Description: We report recent progress in the development of a hybrid lead niobium superconducting RF (SRF) photoinjector. The goal of this effort is to produce an injector with the SRF properties of a niobium cavity along with the superior quantum efficiency (QE) of a lead photocathode. A prototype hybrid injector, consisting of an all-niobium cavity arc-deposited with lead in the cathode region, has been constructed. We present the results of QE measurements on this cavity under RF field, and an arc-deposited cathode under DC bias at cryogenic temperatures.
Date: May 1, 2007
Creator: SMEDLEY,J.; RAO, T.; WARREN, J.; KNEISEL, P.; SEKUTOWICZ, J.; IVERSEN, J. et al.
Partner: UNT Libraries Government Documents Department

Flat Field Anomalies in an X-Ray CCD Camera Measured Using a Manson X-Ray Source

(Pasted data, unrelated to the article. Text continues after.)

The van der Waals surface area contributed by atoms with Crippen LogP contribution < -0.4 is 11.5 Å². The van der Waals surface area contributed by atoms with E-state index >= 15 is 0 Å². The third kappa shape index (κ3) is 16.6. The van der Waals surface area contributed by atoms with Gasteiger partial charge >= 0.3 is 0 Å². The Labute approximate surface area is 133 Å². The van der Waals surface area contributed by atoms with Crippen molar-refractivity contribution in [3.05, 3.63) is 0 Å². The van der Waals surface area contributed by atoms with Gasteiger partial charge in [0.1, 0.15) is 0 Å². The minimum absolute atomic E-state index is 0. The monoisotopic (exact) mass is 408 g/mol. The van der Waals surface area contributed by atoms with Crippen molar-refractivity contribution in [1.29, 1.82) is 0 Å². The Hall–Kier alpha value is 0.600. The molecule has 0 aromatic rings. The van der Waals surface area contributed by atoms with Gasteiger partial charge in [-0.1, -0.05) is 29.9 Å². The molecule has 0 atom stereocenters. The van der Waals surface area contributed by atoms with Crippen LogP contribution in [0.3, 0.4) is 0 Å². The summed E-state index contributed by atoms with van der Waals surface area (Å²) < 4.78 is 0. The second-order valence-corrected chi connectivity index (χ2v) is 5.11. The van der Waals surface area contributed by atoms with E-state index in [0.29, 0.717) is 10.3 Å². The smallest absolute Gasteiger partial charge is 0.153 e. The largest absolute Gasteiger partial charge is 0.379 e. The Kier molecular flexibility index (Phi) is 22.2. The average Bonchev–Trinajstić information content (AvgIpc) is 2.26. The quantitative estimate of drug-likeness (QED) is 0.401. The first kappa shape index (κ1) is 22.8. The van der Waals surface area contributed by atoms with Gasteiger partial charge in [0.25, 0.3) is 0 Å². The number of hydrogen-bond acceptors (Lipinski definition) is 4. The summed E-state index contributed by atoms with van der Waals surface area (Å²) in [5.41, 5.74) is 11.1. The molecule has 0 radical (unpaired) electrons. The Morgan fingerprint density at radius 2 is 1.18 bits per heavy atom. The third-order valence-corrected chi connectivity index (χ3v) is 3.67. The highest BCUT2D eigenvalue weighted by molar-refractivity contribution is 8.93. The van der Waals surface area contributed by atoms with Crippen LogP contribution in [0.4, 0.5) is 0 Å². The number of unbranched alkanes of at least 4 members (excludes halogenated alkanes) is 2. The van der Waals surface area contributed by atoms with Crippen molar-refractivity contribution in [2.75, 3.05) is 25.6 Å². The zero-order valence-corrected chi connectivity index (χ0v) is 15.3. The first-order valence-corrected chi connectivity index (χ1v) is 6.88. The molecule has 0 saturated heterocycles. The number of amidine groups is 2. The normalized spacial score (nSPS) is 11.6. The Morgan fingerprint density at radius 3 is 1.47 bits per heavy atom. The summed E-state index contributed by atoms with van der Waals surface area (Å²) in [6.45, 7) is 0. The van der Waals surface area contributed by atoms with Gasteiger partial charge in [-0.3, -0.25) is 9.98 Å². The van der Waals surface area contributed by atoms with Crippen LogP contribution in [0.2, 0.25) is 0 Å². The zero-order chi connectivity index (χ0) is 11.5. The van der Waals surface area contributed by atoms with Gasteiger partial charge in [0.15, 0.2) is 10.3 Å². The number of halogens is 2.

Description: The Static X-ray Imager (SXI) is a diagnostic used at the National Ignition Facility (NIF) to measure the position of the X-rays produced by lasers hitting a gold foil target. It determines how accurately NIF can point the laser beams and is critical to proper NIF operation. Imagers are located at the top and the bottom of the NIF target chamber. The CCD chip is an X-ray sensitive silicon sensor, with a large format array (2k x 2k), 24 μm square pixels, and 15 μm thick. A multi-anode Manson X-ray source, operating up to 10kV and 2mA, was used to characterize and calibrate the imagers. The output beam is heavily filtered to narrow the spectral beam width, giving a typical resolution E/ΔE≈12. The X-ray beam intensity was measured using an absolute photodiode that has accuracy better than 1% up to the Si K edge and better than 5% at higher energies. The X-ray beam provides full CCD illumination and is flat, within ±1.5% maximum to minimum. The spectral efficiency was measured at 10 energy bands ranging from 930 eV to 8470 eV. The efficiency pattern follows the properties of Si. The maximum quantum efficiency is 0.71. We observed an energy dependent pixel sensitivity variation that showed continuous change over a large portion of the CCD. The maximum sensitivity variation was >8% at 8470 eV. The geometric pattern did not change at lower energies, but the maximum contrast decreased and was less than the measurement uncertainty below 4 keV. We were also able to observe debris on the CCD chip. The debris showed maximum contrast at the lowest energy used, 930 eV, and disappeared by 4 keV. The Manson source is a powerful tool for characterizing the imaging errors of an X-ray CCD imager. These errors are quite different from those ...